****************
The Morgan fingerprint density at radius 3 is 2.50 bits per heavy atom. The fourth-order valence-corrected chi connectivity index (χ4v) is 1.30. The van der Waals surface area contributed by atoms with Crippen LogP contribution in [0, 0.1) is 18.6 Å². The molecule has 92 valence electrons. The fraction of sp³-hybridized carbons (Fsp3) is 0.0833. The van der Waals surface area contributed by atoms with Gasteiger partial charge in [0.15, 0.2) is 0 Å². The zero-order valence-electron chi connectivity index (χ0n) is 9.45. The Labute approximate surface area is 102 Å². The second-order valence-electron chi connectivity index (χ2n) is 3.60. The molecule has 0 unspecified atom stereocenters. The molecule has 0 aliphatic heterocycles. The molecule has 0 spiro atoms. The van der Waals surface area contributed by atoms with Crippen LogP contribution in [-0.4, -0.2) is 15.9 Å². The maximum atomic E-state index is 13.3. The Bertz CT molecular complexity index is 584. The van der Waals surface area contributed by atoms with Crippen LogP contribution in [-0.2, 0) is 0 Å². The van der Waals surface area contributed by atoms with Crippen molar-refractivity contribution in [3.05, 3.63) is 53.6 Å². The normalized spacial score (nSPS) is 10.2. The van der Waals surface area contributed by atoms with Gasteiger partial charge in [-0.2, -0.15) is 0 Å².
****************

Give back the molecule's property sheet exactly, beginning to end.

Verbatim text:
The Morgan fingerprint density at radius 3 is 2.50 bits per heavy atom. The fourth-order valence-corrected chi connectivity index (χ4v) is 1.30. The van der Waals surface area contributed by atoms with Crippen LogP contribution in [0, 0.1) is 18.6 Å². The molecule has 92 valence electrons. The fraction of sp³-hybridized carbons (Fsp3) is 0.0833. The van der Waals surface area contributed by atoms with Gasteiger partial charge in [0.15, 0.2) is 0 Å². The zero-order valence-electron chi connectivity index (χ0n) is 9.45. The Labute approximate surface area is 102 Å². The second-order valence-electron chi connectivity index (χ2n) is 3.60. The molecule has 0 unspecified atom stereocenters. The molecule has 0 aliphatic heterocycles. The molecule has 0 spiro atoms. The van der Waals surface area contributed by atoms with Crippen LogP contribution in [-0.4, -0.2) is 15.9 Å². The maximum atomic E-state index is 13.3. The Bertz CT molecular complexity index is 584. The van der Waals surface area contributed by atoms with Crippen LogP contribution in [-0.2, 0) is 0 Å². The van der Waals surface area contributed by atoms with Crippen molar-refractivity contribution in [3.05, 3.63) is 53.6 Å². The normalized spacial score (nSPS) is 10.2. The van der Waals surface area contributed by atoms with Gasteiger partial charge in [-0.2, -0.15) is 0 Å².